“And I am no longer in the world, but they are in the world, and I am coming to you. Holy Father, keep them in your name, which you have given me, that they may be one, even as we are one.”‭‭John‬ ‭17:11‬ ‭ESV‬‬. Here the term “world” is now used in a different sense than it was used before during this prayer. It is referring to the physical location of the “world.” 

3) If the word “world” in John 3:16 means all men everywhere, then why would Christ make a distinction between the world and those that were given to Him by the Father later in the same gospel? If John had intended to communicate a universal meaning of the word “world,” why would he record other statements by Christ that deny the universality of the meaning? 

If God loves all men everywhere, but Christ only prayed for those the Father gave Him, and explicitly excluded others from His prayer, then is God a schizophrenic? Does Jesus want to limit God’s love? Does God want something His Son will not give to Him? Did Jesus forget that God allegedly loved everybody between John 3:16 and John 17? Was Jesus lying to Nicodemus? Did Jesus exaggerate in John 3:16?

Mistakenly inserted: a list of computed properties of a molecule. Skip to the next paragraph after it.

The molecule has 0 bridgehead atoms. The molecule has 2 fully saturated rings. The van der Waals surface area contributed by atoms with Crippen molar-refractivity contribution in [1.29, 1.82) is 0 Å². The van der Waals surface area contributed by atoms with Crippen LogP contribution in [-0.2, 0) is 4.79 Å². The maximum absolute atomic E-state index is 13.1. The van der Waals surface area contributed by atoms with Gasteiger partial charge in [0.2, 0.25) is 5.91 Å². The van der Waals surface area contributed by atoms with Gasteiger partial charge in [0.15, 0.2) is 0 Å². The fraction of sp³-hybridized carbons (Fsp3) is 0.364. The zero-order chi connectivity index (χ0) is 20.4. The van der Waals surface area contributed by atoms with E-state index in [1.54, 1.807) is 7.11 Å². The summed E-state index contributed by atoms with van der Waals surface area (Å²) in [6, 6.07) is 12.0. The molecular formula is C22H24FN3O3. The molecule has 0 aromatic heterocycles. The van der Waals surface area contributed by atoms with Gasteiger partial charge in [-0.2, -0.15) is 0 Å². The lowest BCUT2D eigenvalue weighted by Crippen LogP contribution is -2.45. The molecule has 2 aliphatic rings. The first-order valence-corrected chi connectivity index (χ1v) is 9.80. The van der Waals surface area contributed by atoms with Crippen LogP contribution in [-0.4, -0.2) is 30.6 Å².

See, we have to read the whole gospel of John to gain a full understanding of the picture John is painting regarding Christ. If we stop at John 3:16 without reading any further, and ignoring the context in which the statement is made, then we have a schizophrenic Jesus who in one setting claims God loves everyone, and who in another setting, while speaking to God, makes a distinction between groups of people and says He is only praying for a certain group. 

4) If God loves all men and sincerely desires all to be saved, then how do we explain the Flood? That (possibly) millions of people who never even knew that a man named Noah was building a boat were drowned suddenly one day. Imagine a sticker on the side of the ark that said “God loves you,” while millions of people drown with zero hope of being saved. 

God does not love all men. In fact, in Psalm 5:5, David, under the inspiration of the Holy Spirit, says that God hates all evil doers. Hates them. Hates all of them. Paul, in Romans 3, says that no one is righteous-i.e. All men are evil doers. This means that the love of God is neither universal, nor is it motivated by something within man himself. 

Rather, the love of God is in Christ according to Romans 8. The people whom God loves are those who are in Christ. Those people were elected in Christ before creation, not based on anything in themselves, but according to God’s good pleasure. That elect group of people is composed of both Jews and Gentiles, which is why the text of John 3:16 is a beautiful text, specifically to the Gentile elect, because it is there that Christ declares to the Jews that the love of God is not constrained to a mere geopolitical entity named Israel, but rather that His love includes those outside of the nation of Israel-Gentiles.